Subtitled: “How to find your best friend in law school.”
Back in 2005, when I was taking administrative law, our class discussed the fact that about 90% of our laws are made by administrative agencies, not by Congress. At one point during this discussion, I stuck my hand up in the air and said, “The problem is that we are not voting these people [agency heads, etc.] in, and if they make laws that we abhor, we can’t vote them out.” My professor said that we can vote out members of Congress if they keep appointing these problematic agency heads, or vote in Congressmen who promise to replace the agency heads. I replied that it was far too attenuated, and our Constitution is set up so that we vote for the people who make our laws, not vote for the people who appoint the people who make our laws.
My professor then said that it’s impractical to expect that Congress can make all the laws and the regulations that we have now: the federal government does too much. Immediately, a hand shot up in the air behind me, and dark-haired woman said, “If Congress doesn’t have time to regulate all of those things, maybe it’s because it shouldn’t be sticking its fingers in there anyway. The federal government is one of limited powers, and if Congress doesn’t have time to regulate something, maybe it shouldn’t be doing it anyway.”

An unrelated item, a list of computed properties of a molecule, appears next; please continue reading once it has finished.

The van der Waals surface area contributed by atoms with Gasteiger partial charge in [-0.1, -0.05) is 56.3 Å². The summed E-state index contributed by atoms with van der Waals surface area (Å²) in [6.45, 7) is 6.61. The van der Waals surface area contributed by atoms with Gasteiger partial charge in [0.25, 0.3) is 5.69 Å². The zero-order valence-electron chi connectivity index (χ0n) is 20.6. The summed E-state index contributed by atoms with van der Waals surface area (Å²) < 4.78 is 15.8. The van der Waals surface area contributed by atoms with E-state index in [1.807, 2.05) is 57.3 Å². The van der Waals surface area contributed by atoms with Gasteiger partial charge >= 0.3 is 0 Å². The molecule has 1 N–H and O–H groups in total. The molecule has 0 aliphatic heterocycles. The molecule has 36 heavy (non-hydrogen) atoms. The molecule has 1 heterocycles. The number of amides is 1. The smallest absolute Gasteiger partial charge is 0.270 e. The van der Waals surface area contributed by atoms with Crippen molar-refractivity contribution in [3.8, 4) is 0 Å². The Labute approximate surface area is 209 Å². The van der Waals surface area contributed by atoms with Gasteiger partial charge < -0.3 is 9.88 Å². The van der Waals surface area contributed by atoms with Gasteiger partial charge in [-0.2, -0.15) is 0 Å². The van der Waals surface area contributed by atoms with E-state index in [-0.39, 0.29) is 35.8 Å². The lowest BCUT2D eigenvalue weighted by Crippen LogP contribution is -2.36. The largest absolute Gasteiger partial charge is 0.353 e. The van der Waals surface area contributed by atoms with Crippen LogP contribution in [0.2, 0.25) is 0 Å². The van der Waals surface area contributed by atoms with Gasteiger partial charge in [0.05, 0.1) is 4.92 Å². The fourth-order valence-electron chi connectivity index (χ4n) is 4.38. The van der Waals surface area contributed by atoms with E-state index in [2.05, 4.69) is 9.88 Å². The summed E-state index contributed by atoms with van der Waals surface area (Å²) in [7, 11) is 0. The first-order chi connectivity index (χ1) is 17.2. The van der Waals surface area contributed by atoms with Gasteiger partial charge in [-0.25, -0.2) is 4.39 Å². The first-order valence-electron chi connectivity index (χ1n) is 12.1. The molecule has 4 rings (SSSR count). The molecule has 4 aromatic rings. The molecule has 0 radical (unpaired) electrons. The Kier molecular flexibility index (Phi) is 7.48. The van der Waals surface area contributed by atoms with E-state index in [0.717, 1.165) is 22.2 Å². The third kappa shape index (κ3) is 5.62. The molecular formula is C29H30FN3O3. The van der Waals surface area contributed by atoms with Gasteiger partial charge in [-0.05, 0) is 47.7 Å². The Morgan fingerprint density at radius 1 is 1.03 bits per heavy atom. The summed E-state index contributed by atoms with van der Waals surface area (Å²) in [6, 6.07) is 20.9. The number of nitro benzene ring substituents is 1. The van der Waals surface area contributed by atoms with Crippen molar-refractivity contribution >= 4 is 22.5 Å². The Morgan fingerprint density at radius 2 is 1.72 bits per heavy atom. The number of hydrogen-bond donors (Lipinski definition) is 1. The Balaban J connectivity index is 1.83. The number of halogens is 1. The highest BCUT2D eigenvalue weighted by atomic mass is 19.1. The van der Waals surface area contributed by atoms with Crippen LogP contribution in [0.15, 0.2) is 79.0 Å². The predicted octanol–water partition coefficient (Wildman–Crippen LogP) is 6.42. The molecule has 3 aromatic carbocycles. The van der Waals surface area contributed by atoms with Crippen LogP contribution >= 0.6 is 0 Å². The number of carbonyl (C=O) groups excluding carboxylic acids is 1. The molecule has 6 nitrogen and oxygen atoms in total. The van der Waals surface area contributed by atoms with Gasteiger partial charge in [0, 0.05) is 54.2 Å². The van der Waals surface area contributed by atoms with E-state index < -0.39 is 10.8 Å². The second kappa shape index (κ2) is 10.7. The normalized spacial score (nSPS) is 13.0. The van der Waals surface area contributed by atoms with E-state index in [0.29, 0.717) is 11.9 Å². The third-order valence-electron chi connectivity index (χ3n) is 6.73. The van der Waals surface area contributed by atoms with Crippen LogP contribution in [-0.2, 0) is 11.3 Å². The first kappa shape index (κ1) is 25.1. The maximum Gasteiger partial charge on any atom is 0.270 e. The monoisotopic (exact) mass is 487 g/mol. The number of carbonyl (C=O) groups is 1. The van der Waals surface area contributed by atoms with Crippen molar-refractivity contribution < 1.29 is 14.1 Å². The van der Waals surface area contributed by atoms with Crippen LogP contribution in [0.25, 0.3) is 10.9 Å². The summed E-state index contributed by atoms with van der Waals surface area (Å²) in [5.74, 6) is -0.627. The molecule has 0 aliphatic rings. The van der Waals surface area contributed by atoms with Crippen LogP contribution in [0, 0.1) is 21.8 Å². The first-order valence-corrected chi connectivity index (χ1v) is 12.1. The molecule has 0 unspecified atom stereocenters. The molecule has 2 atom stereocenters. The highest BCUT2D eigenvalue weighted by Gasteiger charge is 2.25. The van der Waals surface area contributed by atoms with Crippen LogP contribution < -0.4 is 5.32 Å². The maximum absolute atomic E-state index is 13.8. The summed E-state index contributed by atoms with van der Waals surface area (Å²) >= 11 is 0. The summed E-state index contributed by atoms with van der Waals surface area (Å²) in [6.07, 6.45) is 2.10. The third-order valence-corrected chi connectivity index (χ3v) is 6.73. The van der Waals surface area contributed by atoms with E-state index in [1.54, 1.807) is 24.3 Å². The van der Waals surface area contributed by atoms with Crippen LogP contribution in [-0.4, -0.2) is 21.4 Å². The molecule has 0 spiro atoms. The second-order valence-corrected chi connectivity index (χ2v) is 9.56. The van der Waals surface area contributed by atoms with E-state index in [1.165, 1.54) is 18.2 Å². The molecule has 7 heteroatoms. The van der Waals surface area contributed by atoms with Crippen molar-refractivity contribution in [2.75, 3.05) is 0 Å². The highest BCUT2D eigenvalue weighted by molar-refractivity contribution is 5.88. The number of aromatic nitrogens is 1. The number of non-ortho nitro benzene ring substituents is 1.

At this point, the other 18 people in the class were rolling their eyes. The professor said something along the lines of, “Ladies, it’s been the law for over seventy years; let it go” – as if this were merely some abstract principle, not the essence of freedom and representative government.
Fast-forward to 2013. The dark-haired woman is one of my best friends, and we should open up a psychic business together. Today, in Instapundit, we have this:
Benghazi. The IRS targeting of conservative groups. Secret e-mail accounts used by top federal officials — such as former EPA administrator Lisa Jackson and Labor Secretary nominee Tom Perez — to conduct official business. HHS Secretary Kathleen Sebelius’s efforts to promote Obamacare with a private slush fund solicited from companies she regulates. Subpoenas for records of journalists. The NSA revelations.
How many warning signs — emerging virtually all at once — do we need to realize that the American people have lost control of their government? Not only that, but large sectors of the government have lost any ability to provide checks and balances or even monitor the bureaucracy.
Hey, I could have told you all of this as a 1L in 2005. I would also like to add to John Fund’s excellent article and point out that if administrative agencies didn’t exist, then some person in Congress would have to have approved these debacles – and that person’s career would be over in November of 2014. Fund says that Congress can no longer control the Leviathan bureaucracy; I think that has been true for eighty years, just to varying degrees of bad results.